Mitigating CGT during administration period

I have an estate where there are 2 rental properties and the deceased’s home. We have paid IHT and have clearance. All properties are now under offer and the total gains from date of death are substantial. There are 5 beneficiaries of the residue (just shares, there are no specific gifts of properties), one beneficiary hopes to make a DoV to daughter, one is 16 years old (vests at 21). My queries are:

  1. Can HMRC challenge the original valuations (all RICS valuations) given high gains and short period (6 months) since death. I can’t see how they would but I’ve never seen such increases where HMRC have so quickly issued clearance.
  2. My plan is to appropriate shares of the properties to utilise the beneficiaries’ CGT allowances /any losses they may have and retaining some in the hands of the PR’s to utilise their estate allowance. I will also use the CGT allowances of each res bens spouse where possible. I am assuming that the trustees of the 16 year-old’s fund will suffer higher tax as they will have half the normal allowance. I could potentially appropriate less to those trustees to avoid that consequence. I’d be interested in members’ views as to whether they would discuss with the res bens (all one big happy family!) about compensating the trustees for the 16 yr old for higher tax they may suffer or whether they’d keep the appropriations consistent and let the tax fall where it’s due?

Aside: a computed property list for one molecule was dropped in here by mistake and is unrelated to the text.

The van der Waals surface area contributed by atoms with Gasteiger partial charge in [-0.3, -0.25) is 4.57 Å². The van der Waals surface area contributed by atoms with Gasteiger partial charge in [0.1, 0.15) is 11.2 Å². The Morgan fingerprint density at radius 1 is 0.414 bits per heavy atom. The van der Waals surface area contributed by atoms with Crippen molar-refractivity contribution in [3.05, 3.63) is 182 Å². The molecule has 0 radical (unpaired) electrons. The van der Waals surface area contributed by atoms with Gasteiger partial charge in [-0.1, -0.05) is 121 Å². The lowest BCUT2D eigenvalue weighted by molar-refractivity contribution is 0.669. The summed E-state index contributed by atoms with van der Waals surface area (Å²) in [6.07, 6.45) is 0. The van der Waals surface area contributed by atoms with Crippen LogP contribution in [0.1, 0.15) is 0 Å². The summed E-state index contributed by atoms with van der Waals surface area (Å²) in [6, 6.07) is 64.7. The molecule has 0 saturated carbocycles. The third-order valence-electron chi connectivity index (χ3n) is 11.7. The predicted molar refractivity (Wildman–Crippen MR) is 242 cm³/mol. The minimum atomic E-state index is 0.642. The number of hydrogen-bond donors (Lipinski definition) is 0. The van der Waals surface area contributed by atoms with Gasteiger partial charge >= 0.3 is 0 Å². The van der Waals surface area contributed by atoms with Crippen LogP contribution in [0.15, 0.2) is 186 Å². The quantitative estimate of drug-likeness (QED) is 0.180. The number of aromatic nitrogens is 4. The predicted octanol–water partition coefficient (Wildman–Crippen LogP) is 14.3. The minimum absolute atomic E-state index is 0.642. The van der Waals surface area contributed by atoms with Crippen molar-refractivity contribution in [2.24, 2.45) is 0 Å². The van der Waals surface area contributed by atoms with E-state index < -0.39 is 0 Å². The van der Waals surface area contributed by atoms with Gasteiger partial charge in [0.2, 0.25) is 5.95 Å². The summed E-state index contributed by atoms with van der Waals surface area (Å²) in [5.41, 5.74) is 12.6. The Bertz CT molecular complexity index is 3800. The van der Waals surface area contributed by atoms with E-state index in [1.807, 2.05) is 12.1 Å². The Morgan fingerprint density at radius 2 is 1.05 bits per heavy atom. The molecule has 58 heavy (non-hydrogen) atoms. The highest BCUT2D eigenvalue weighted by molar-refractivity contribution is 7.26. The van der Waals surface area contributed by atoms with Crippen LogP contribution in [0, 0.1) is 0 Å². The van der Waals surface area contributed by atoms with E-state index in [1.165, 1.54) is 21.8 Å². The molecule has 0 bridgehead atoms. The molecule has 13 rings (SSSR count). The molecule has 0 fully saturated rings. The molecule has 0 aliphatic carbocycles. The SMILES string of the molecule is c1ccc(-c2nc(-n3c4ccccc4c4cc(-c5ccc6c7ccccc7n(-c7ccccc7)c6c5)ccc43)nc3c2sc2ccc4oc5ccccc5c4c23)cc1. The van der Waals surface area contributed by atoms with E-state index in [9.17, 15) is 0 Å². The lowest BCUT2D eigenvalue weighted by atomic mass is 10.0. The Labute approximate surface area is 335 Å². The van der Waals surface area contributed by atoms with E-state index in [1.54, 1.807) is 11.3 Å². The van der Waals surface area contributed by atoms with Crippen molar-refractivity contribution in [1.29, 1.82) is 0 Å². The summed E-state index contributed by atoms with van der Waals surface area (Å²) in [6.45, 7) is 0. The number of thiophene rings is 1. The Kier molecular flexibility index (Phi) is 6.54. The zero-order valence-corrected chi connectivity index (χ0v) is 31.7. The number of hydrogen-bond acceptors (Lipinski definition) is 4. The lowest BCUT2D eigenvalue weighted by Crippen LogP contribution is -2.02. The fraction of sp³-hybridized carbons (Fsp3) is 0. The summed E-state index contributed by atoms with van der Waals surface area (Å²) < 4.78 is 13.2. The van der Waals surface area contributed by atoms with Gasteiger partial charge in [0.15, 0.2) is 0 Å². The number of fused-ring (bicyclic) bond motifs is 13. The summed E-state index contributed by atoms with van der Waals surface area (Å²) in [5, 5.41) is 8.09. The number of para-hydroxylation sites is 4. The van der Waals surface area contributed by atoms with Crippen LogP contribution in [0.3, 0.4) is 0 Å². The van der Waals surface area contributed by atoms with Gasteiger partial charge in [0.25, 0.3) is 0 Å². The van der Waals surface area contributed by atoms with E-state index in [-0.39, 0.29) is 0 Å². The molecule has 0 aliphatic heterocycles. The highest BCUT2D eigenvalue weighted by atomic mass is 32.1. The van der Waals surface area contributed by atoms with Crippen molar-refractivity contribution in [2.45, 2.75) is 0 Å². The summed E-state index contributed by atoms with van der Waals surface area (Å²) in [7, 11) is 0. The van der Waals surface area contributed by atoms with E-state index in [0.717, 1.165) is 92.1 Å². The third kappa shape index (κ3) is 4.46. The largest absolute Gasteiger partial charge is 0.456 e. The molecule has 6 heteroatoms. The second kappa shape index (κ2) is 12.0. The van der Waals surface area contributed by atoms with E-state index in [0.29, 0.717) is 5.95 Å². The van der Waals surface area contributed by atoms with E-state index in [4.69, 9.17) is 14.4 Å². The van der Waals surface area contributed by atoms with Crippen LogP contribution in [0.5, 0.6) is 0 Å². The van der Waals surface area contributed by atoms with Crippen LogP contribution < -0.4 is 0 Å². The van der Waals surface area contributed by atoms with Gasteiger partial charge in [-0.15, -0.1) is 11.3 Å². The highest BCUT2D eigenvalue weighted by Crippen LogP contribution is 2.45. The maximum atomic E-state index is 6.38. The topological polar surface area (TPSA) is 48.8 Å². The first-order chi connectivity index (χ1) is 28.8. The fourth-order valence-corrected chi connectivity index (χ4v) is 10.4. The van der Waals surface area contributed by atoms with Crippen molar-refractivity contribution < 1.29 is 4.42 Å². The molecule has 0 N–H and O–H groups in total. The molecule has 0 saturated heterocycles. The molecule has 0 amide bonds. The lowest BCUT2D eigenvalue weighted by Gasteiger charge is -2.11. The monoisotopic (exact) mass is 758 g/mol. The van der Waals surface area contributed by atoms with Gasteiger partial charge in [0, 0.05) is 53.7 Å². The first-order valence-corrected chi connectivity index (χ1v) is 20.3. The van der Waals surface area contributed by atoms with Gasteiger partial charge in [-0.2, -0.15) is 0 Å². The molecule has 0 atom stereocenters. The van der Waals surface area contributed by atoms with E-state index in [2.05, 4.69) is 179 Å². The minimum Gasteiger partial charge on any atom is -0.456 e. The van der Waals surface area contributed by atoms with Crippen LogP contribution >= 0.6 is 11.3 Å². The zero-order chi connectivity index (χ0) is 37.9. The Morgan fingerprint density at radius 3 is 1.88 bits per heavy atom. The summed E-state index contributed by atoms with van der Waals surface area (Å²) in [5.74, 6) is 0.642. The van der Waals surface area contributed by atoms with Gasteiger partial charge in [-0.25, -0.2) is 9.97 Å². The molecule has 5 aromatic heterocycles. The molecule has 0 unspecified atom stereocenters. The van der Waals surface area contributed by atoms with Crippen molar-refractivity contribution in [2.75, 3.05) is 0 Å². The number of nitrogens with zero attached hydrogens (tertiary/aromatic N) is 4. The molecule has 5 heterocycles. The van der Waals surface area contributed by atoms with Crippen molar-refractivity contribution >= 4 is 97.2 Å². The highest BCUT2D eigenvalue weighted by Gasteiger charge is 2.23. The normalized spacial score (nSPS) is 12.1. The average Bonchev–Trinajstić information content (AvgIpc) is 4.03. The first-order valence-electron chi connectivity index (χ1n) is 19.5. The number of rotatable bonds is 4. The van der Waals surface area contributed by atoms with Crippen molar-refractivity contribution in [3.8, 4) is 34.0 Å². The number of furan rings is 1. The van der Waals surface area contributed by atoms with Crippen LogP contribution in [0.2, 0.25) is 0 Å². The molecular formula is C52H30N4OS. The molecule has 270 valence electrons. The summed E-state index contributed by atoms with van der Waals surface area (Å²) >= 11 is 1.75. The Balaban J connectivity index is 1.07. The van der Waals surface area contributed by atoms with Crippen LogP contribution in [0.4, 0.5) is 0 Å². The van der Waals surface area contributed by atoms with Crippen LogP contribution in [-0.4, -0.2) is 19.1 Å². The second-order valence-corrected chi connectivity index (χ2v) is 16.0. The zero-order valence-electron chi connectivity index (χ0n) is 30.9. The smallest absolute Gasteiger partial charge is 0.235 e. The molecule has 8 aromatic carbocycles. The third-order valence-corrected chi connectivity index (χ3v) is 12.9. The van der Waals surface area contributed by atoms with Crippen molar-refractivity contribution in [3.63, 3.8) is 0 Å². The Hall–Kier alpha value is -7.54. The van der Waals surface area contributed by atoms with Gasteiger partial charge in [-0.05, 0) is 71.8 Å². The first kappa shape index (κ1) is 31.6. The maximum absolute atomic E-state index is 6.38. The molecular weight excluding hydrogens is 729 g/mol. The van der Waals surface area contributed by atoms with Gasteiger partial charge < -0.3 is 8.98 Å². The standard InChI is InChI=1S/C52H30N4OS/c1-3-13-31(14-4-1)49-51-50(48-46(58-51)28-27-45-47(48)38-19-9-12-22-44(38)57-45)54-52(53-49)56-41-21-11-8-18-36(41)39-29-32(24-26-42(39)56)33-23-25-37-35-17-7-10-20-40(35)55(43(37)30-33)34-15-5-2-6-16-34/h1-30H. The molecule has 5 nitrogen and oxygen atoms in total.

3. For the DoV it seems I could still utilise the original res ben’s CGT allowance by having one DoV which redirects part with both CGT and IHT writing-back and a second DoV redirecting a different share with just the IHT writing back statement. There’s obviously a consideration whether the costs outweigh the benefit but does the concept sound sensible?

Gareth Marland

1 - impossible to be sure but if clearance given then very unlikely I would say.
2 - you are assuming that the estate is still in the course of administration to be able to use the PRs allowance, if you read HMRC’s manuals on this topic you will see that their view is that the administration closes quite quickly, there are arguments that can be put to the contrary but you have to take their view into account,
3 - I think your plan works in principle but the order of events is important, until a share of the property has been appropriated to a beneficiary the DOV can only ‘bite’ on a share of the estate (not a specific asset). I would do it - appropriation / DOV / sale.

Paul Davies

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